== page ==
Rocks -- in such forms as gravel, river stones and lava rock -- make a decorative, long-lasting mulch that is often used for landscaping and perennial gardens. In some circumstances, though, rocks are far from ideal, especially for intensively cultivated areas such as vegetable gardens, which benefit from the temperature regulation and organic matter provided by mulches such as hay and straw.
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Rocks are not necessarily expensive, but it is almost always necessary to purchase them at some price; other forms of mulch can be obtained for free or at minimal expense. Many gardeners have access to large quantities of lawn clippings or fallen leaves, both of which make excellent mulch. (Lawn clippings should be partially dried before they are applied to the soil.) Crop residues such as dried pea vines (Pisum sativum) can also be used as mulch at zero expense. If these materials are not available, farmers will often sell spoiled hay at very low prices. Such hay cannot be fed to animals, but it usually makes a fine mulch.
Rocks can create problems when it comes time to remove your mulch. Vegetable gardens are usually mulched only for part of the growing season, and even perennials and landscaping areas need periodic renovation. Rocks are difficult to remove because of their small size and their tendency to sink into the soil. This is especially troublesome if the rocks are large enough to obstruct a hoe or other tool used for weeding or cultivating.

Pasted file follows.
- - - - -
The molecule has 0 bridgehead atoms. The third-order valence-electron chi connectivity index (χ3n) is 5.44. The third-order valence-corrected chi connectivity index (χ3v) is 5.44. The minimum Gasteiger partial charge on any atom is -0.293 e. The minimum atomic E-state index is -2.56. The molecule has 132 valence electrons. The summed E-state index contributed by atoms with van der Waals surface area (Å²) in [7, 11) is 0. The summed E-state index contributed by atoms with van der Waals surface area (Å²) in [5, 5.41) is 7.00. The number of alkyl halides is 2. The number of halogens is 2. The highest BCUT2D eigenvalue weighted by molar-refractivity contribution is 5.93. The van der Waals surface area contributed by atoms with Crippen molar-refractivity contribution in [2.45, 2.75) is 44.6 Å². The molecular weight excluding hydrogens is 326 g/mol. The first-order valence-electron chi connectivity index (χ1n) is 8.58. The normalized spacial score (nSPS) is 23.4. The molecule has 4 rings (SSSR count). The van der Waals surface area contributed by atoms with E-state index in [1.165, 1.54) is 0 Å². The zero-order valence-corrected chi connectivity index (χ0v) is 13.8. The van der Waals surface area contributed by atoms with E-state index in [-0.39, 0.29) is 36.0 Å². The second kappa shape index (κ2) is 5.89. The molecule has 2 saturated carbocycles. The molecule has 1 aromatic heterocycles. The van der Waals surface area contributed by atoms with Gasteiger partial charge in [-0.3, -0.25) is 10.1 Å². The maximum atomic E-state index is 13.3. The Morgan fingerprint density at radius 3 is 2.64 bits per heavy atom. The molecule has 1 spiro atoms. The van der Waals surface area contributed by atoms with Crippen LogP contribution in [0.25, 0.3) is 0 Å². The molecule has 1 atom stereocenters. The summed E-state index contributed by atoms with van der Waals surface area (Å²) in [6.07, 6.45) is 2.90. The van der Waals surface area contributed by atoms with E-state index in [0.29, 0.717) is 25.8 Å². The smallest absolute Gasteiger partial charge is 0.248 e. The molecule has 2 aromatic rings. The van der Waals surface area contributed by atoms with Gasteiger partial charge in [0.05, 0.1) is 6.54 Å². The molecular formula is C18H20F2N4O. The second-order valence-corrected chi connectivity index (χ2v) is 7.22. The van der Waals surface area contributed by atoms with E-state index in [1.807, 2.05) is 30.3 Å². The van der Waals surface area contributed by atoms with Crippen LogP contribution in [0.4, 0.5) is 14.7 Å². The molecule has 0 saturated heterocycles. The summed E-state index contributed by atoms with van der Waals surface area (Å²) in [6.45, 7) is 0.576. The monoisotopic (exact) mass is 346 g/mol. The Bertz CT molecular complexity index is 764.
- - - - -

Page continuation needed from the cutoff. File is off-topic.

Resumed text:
One of the primary benefits of organic mulches (such as straw, hay or lawn clippings) is that they add nutrients and organic matter to the soil as they gradually decompose. This allows you to control weeds and improve your soil at the same time. Rocks do not contribute organic matter to the soil, and any mineral nutrients in the rock are released so slowly that soil improvement is negligible.
Organic mulch is valued for its ability to act as an insulator that helps to maintain the temperature of the soil. Rock, on the other hand, is not an insulator. Mulch is often applied in late spring after the soil has warmed up. Organic mulch helps to protect the soil from the extreme temperatures of summer; this effect is especially beneficial for cool-season crops like lettuce and peas, which prefer cooler soil. As the growing season draws to a close, organic mulch helps to retain the warmth accumulated during the summer, and this keeps plants growing later into the fall. Rock mulch will not provide these benefits.